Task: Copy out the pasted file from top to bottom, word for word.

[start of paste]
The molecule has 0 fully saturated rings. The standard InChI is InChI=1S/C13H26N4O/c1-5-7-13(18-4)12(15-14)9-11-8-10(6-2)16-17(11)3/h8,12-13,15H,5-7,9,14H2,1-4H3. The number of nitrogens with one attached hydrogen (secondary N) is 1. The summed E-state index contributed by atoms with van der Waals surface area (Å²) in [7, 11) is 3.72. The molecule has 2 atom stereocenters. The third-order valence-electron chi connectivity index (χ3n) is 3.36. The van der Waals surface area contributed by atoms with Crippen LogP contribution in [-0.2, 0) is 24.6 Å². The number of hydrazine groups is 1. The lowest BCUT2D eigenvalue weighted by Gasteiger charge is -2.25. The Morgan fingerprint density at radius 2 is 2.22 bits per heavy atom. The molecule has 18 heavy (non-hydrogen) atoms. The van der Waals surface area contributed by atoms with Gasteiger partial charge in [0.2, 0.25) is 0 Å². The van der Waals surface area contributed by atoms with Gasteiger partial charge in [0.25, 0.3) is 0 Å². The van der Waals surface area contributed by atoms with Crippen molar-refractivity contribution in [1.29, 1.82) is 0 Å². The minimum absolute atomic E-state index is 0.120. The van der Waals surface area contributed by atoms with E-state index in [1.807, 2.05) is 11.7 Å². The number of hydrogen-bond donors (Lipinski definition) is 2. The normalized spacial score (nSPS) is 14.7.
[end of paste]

The molecule has 0 fully saturated rings. The standard InChI is InChI=1S/C13H26N4O/c1-5-7-13(18-4)12(15-14)9-11-8-10(6-2)16-17(11)3/h8,12-13,15H,5-7,9,14H2,1-4H3. The number of nitrogens with one attached hydrogen (secondary N) is 1. The summed E-state index contributed by atoms with van der Waals surface area (Å²) in [7, 11) is 3.72. The molecule has 2 atom stereocenters. The third-order valence-electron chi connectivity index (χ3n) is 3.36. The van der Waals surface area contributed by atoms with Crippen LogP contribution in [-0.2, 0) is 24.6 Å². The number of hydrazine groups is 1. The lowest BCUT2D eigenvalue weighted by Gasteiger charge is -2.25. The Morgan fingerprint density at radius 2 is 2.22 bits per heavy atom. The molecule has 18 heavy (non-hydrogen) atoms. The van der Waals surface area contributed by atoms with Gasteiger partial charge in [0.2, 0.25) is 0 Å². The van der Waals surface area contributed by atoms with Gasteiger partial charge in [0.25, 0.3) is 0 Å². The van der Waals surface area contributed by atoms with Crippen molar-refractivity contribution in [1.29, 1.82) is 0 Å². The minimum absolute atomic E-state index is 0.120. The van der Waals surface area contributed by atoms with E-state index in [1.807, 2.05) is 11.7 Å². The number of hydrogen-bond donors (Lipinski definition) is 2. The normalized spacial score (nSPS) is 14.7.